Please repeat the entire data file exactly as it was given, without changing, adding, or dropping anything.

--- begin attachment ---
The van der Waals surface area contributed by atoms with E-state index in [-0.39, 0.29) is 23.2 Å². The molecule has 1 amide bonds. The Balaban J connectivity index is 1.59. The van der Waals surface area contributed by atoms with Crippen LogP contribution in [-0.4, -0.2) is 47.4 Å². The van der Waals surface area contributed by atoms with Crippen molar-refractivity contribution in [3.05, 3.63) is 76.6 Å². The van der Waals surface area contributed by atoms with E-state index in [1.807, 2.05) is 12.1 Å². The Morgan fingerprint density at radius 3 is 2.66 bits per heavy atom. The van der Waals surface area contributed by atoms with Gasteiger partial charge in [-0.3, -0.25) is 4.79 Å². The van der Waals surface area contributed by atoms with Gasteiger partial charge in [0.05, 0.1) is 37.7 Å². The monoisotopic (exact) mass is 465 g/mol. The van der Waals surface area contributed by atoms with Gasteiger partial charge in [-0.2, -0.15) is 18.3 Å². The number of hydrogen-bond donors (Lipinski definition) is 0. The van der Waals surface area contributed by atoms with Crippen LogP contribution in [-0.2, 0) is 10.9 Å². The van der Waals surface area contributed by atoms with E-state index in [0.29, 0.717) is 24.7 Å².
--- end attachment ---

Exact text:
The van der Waals surface area contributed by atoms with E-state index in [-0.39, 0.29) is 23.2 Å². The molecule has 1 amide bonds. The Balaban J connectivity index is 1.59. The van der Waals surface area contributed by atoms with Crippen LogP contribution in [-0.4, -0.2) is 47.4 Å². The van der Waals surface area contributed by atoms with Crippen molar-refractivity contribution in [3.05, 3.63) is 76.6 Å². The van der Waals surface area contributed by atoms with E-state index in [1.807, 2.05) is 12.1 Å². The Morgan fingerprint density at radius 3 is 2.66 bits per heavy atom. The van der Waals surface area contributed by atoms with Gasteiger partial charge in [-0.3, -0.25) is 4.79 Å². The van der Waals surface area contributed by atoms with Gasteiger partial charge in [0.05, 0.1) is 37.7 Å². The monoisotopic (exact) mass is 465 g/mol. The van der Waals surface area contributed by atoms with Gasteiger partial charge in [-0.2, -0.15) is 18.3 Å². The number of hydrogen-bond donors (Lipinski definition) is 0. The van der Waals surface area contributed by atoms with Crippen LogP contribution in [-0.2, 0) is 10.9 Å². The van der Waals surface area contributed by atoms with E-state index in [0.29, 0.717) is 24.7 Å².